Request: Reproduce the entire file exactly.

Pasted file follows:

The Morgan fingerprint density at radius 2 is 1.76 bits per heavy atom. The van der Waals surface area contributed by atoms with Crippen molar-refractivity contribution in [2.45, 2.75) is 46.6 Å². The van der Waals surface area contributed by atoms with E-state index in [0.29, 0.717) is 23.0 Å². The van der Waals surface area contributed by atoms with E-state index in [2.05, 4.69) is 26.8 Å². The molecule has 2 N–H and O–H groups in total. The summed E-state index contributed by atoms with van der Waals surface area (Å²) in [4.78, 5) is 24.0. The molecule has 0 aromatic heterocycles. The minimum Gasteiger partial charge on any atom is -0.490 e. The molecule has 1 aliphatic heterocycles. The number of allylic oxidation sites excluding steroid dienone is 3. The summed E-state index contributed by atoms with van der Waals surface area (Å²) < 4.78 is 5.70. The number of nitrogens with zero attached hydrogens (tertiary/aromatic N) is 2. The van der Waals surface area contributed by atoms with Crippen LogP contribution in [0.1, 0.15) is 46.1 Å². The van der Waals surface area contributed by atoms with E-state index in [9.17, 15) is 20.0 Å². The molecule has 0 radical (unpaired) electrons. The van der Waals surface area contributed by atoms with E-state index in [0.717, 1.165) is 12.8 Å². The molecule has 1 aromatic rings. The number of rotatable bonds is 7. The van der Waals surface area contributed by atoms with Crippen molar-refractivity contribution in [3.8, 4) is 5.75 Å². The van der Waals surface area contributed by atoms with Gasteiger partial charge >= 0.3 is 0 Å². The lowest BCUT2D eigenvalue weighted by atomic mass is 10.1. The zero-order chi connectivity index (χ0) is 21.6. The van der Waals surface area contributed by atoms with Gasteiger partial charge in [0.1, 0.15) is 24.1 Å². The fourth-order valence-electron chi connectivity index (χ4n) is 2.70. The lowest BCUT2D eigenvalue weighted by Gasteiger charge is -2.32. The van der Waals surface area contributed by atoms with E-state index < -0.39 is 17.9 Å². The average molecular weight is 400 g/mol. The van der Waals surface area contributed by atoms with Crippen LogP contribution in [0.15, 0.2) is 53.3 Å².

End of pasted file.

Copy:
The Morgan fingerprint density at radius 2 is 1.76 bits per heavy atom. The van der Waals surface area contributed by atoms with Crippen molar-refractivity contribution in [2.45, 2.75) is 46.6 Å². The van der Waals surface area contributed by atoms with E-state index in [0.29, 0.717) is 23.0 Å². The van der Waals surface area contributed by atoms with E-state index in [2.05, 4.69) is 26.8 Å². The molecule has 2 N–H and O–H groups in total. The summed E-state index contributed by atoms with van der Waals surface area (Å²) in [4.78, 5) is 24.0. The molecule has 0 aromatic heterocycles. The minimum Gasteiger partial charge on any atom is -0.490 e. The molecule has 1 aliphatic heterocycles. The number of allylic oxidation sites excluding steroid dienone is 3. The summed E-state index contributed by atoms with van der Waals surface area (Å²) < 4.78 is 5.70. The number of nitrogens with zero attached hydrogens (tertiary/aromatic N) is 2. The van der Waals surface area contributed by atoms with Crippen LogP contribution in [0.1, 0.15) is 46.1 Å². The van der Waals surface area contributed by atoms with E-state index in [9.17, 15) is 20.0 Å². The molecule has 0 radical (unpaired) electrons. The van der Waals surface area contributed by atoms with E-state index in [0.717, 1.165) is 12.8 Å². The molecule has 1 aromatic rings. The number of rotatable bonds is 7. The van der Waals surface area contributed by atoms with Crippen molar-refractivity contribution in [3.8, 4) is 5.75 Å². The van der Waals surface area contributed by atoms with Gasteiger partial charge >= 0.3 is 0 Å². The lowest BCUT2D eigenvalue weighted by atomic mass is 10.1. The zero-order chi connectivity index (χ0) is 21.6. The van der Waals surface area contributed by atoms with Gasteiger partial charge in [0.1, 0.15) is 24.1 Å². The fourth-order valence-electron chi connectivity index (χ4n) is 2.70. The lowest BCUT2D eigenvalue weighted by Gasteiger charge is -2.32. The van der Waals surface area contributed by atoms with E-state index < -0.39 is 17.9 Å². The average molecular weight is 400 g/mol. The van der Waals surface area contributed by atoms with Crippen LogP contribution in [0.15, 0.2) is 53.3 Å².